Are you? If so, please comment and/or contact me with such links of an official US justification of lawful war.

I suppose the US has the same justification as the British for their invasion and occupation of India: “First they ignore you, then they laugh at you, then they fight you, and then you win” (attributed to Gandhi).

I do know that that all lawyers in the UK’s Foreign Affairs Department concluded the US/UK invasion of Iraq was an unlawful War of Aggression; all 27 of them were in agreement. This followed the Dutch government’s recent unanimous report and UN Secretary General Kofi Annan’s clear statements (my most recent article on this topic with more details here).

I do know that the two treaties to end nations’ armed attacks after two world wars are crystal-clear in letter and intent. They are meant to be as clear as where you stop at stop signs when driving, or where in-bounds and out-of-bounds are for a sports playing field.

I do know my own family’s sacrifices in these two world wars:

  • Both of my grandfathers served the US military for World War 1. My dad says his father refused to tell “war stories,” and my mom’s dad serviced trains’ pneumatic braking systems in Paris.
  • My father, only uncle, and wife’s father served the US military in World War 2. My uncle’s hair turned white, and he refused to ever discuss what he witnessed. My wife’s father was shot by Nazis on three separate occasions as a combat field medic; the last putting seven machine gun bullets through both his legs and crippling him. My father was trained to operate M4 Sherman tanks, and was young enough that only some of his 18-year-old cohorts in 1945 were shipped to Europe.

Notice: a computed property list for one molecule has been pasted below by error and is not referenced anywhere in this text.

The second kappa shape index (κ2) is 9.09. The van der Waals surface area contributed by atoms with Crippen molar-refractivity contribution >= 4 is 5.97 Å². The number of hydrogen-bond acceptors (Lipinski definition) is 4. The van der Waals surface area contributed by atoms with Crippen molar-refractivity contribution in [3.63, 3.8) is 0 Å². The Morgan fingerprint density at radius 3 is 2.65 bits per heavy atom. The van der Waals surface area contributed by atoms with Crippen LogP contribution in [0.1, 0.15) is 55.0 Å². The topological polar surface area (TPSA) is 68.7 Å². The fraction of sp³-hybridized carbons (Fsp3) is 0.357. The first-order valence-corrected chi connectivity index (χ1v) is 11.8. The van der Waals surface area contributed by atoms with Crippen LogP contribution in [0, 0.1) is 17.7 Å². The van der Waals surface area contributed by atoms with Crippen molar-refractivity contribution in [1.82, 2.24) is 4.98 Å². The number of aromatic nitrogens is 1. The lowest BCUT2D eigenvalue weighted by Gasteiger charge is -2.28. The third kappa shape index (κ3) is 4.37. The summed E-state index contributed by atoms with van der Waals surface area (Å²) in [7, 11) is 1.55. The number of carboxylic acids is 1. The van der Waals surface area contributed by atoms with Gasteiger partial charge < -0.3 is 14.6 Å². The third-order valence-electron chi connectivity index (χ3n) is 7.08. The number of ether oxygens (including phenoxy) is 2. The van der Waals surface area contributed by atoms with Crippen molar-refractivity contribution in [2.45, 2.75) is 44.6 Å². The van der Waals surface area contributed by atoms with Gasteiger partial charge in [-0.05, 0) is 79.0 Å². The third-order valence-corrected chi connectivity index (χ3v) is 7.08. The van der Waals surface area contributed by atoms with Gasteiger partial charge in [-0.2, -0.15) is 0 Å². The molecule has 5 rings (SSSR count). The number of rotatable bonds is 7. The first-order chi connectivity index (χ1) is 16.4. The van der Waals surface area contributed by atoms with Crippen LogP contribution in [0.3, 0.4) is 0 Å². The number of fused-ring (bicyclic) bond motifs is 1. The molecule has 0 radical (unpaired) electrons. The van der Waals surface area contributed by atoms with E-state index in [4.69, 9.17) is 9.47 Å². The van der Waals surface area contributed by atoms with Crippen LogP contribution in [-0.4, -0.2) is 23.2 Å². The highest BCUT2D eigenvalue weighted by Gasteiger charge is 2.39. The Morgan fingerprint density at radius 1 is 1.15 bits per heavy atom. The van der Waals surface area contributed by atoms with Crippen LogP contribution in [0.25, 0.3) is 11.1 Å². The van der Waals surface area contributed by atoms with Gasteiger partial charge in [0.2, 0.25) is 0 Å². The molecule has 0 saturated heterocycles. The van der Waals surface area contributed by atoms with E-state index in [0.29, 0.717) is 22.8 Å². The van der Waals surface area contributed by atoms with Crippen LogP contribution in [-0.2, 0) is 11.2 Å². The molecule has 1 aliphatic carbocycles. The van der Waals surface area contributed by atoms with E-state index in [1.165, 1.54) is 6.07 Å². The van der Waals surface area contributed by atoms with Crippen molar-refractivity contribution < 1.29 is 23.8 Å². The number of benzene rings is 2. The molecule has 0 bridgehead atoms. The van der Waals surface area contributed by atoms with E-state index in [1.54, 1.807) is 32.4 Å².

I do know that I refuse the long history of lie-began US Wars of Aggression that continues to today, and conclude with the most decorated US Marine general in his day that US wars are lie-started and strongly motivated for 1% corporate plunder.

I do know that the simple and lawful solution is to cause US War Criminal surrender through arrests or Truth & Reconciliation.

I do know that I welcome public participation to share what they know, and act as they see best.